When the spring and rebound settings make the bike stable, you can then progress to compression settings to control the feel of how you travel over bumps. Use the same soft/hard and in-between method to find the 80% baseline setting.

This is the FIRST BIG STEP – fine-tuning begins after you do this. NEVER try to see how fast you can go without the bike being fully set-up. Progress slowly. With Baseline settings you will then be able to fine-tune for settings to best suit the conditions on the day, e.g. hot, cold, wet, dry, and changes in terrain and track used. 

Tuning System Overview:



Bike body and Rider are “suspended” between two oscillatory systems (i.e. both ends bounce)


A “system” is a set of independent but interactive elements that form a unified whole


is any effect that reduces the amplitude of oscillations in the system (adjusters fine-tune the system)


damping elements

include spring rate, suspended weight, hydraulics, geometry, shimstacks, pistons, valves, design



support the weight of bike and Rider, store and release energy


spring purpose

is to compress almost fully and return to free length without change to its initial properties


sag test

will give an indication whether or not spring rates are suited to the suspended weight


bounce test

indicates whether compression and rebound damping is operating effectively with bike weight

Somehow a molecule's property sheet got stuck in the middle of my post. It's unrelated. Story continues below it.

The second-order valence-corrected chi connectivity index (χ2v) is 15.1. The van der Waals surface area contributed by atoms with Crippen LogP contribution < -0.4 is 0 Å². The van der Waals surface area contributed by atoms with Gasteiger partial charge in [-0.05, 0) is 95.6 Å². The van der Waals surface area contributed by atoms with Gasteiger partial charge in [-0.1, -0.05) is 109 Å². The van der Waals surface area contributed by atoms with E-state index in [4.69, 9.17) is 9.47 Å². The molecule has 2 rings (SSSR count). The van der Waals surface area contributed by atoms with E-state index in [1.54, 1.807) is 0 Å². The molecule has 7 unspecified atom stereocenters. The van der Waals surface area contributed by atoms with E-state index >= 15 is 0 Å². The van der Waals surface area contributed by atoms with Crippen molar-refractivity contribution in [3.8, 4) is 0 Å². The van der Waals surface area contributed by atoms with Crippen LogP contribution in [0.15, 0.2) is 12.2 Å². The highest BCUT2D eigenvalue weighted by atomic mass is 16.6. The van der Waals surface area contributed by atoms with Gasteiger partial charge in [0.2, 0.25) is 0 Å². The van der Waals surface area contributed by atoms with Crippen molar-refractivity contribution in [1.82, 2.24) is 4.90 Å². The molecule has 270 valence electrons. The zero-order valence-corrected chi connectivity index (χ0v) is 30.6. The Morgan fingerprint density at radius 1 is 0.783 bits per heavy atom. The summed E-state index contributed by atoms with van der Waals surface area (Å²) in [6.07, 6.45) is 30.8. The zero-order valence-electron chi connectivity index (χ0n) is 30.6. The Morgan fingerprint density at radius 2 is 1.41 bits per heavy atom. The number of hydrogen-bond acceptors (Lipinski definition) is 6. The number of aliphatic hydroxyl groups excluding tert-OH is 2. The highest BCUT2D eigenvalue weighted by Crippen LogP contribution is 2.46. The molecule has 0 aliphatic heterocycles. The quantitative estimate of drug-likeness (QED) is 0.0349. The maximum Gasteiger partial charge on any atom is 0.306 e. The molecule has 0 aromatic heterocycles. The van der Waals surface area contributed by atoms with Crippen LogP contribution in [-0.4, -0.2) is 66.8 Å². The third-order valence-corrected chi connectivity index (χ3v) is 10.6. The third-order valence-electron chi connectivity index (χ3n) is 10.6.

spring is compressed with a load before any suspended load is added; it makes the bike sit higher or lower



controls return rate of spring; the spring and rebound combination is what gives stability


After spring and rebound settings make the bike stable, compression settings control travel over bumps



when major damping elements are unbalanced, fine tuning will not compensate for system problems

The tests are to check spring rates and damping effects. And adjusters are there for adjustments to be made to suit different applications e.g street versus competition. A setting for solo street riding which works perfectly, gripping in the wet etc, will not suffice when used in a race scenario where late, hard, heavy braking is called for and quick acceleration out of corners. Much firmer settings are required for race track use; it has to be when you are using the suspension much more vigorously. A touring bike has to compromise its settings for a variety of road surface irregularities but always on a sealed road. To get a broad range of damping control we individualise the set-up to the person, bike, and type of riding planned. The broader range means that the overall set-up will be at a slightly less high level and the adjusters must always be used if you want to achieve the very best compromise for a particular type of riding.

Road/Race set-up & tuning
© ProMechA